|Teaching Additional Languages (IAE - IBE - UNESCO, 28 p.)|
Students should be given practice in comprehending natural texts.
The ability to read ordinary texts in an additional language is a crucial skill that students should master. Reading, like listening, is an interactive process. Students need to master bottom-up skills: recognizing letters, understanding words and phrases, and comprehending sentences (see Principle 5). At the same time, top-down knowledge is important in reading comprehension. Background knowledge enables readers to understand a passage, and to make a sensible guess when a word or phrase is not understood. Efficient readers make use of both top-down and bottom-up strategies; they use one to compensate for lack of knowledge of the other. Therefore, teachers need to provide instruction in both types of strategies in a comprehensive reading programme.
Skilled readers can also adapt their speed to their purpose and the text. Sometimes they read an entire passage carefully and slowly seeking the main ideas, detailed information, and inferences and implications. Sometimes they quickly scan a text to find out the major points or to answer a single question. Such tasks need to be taught. To acquire them, students need to read a wide variety of naturally occurring texts: both literary and non-literary, academic and non-academic, formal and informal. Thus, a reading programme should not only use traditional reading passages, but also contain such things as maps, schedules, menus and signs. Finally, a course in reading should include both intensive reading, which is done in classroom situations and emphasizes specific reading skills, and more extensive reading done by students outside of class, which provides additional reading opportunities.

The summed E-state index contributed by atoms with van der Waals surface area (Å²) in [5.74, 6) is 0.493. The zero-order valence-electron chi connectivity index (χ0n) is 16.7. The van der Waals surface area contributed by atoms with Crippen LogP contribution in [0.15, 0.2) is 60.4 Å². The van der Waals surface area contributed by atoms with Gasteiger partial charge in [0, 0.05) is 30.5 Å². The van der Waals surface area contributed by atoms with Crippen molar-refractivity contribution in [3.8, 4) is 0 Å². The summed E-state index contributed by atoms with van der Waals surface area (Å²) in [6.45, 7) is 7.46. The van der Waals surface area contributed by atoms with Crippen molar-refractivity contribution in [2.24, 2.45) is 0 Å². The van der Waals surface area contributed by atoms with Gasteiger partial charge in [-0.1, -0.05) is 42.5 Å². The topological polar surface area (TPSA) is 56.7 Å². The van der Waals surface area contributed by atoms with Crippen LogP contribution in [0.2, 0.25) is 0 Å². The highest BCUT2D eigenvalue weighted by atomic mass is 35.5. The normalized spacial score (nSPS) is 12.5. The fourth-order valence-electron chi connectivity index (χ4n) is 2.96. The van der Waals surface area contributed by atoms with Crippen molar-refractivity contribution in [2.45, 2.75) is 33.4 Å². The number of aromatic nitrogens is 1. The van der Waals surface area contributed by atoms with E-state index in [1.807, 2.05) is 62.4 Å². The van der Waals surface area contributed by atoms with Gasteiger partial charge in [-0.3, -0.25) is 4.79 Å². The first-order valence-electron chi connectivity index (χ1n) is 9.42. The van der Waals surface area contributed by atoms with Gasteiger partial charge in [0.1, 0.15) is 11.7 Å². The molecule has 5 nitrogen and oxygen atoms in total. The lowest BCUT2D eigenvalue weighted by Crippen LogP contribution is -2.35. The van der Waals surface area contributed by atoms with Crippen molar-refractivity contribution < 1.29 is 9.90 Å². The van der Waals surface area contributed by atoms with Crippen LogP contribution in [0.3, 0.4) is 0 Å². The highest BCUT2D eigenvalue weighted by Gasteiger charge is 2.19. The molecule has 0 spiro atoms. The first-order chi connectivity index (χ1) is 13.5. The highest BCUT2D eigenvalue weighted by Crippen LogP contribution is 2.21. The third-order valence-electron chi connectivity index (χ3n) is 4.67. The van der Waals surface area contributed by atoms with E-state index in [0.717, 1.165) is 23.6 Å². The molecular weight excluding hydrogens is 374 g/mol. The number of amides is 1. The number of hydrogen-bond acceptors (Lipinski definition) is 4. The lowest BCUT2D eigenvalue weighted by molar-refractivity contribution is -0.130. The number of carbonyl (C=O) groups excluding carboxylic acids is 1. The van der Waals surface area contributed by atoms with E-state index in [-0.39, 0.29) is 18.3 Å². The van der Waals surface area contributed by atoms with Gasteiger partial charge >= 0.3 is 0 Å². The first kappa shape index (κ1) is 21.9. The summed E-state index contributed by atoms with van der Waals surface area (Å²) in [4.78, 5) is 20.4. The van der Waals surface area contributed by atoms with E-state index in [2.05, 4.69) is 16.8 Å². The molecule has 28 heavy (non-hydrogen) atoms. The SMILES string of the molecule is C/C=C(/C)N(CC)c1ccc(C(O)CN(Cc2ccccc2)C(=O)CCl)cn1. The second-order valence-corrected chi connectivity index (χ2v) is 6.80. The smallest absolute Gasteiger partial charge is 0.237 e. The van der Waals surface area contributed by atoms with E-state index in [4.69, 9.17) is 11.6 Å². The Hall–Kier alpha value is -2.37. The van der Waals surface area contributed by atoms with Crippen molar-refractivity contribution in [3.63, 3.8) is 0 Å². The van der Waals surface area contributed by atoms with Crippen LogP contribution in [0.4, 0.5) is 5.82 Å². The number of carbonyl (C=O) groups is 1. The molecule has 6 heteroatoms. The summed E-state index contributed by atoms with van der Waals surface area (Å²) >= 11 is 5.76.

In the classroom
Following from these research findings are several general teaching strategies:
· Teach bottom-up reading skills, such as rapidly processing common words and phrases, and call attention to rhetorical markers such as however and therefore.
· Refresh background knowledge before reading a passage.
· Use natural language texts and select material that corresponds to the various types of readings that students will encounter.
· Teach appropriate reading strategies that correspond to the texts and real-life tasks: reading for general meaning, recalling specific information, understanding inferences and implications, skimming, scanning, etc.
· Provide numerous opportunities for reading, both inside and outside of classes.
References: Aebersold & Field, 1997; Anderson, 1999; Day & Bamford, 1998.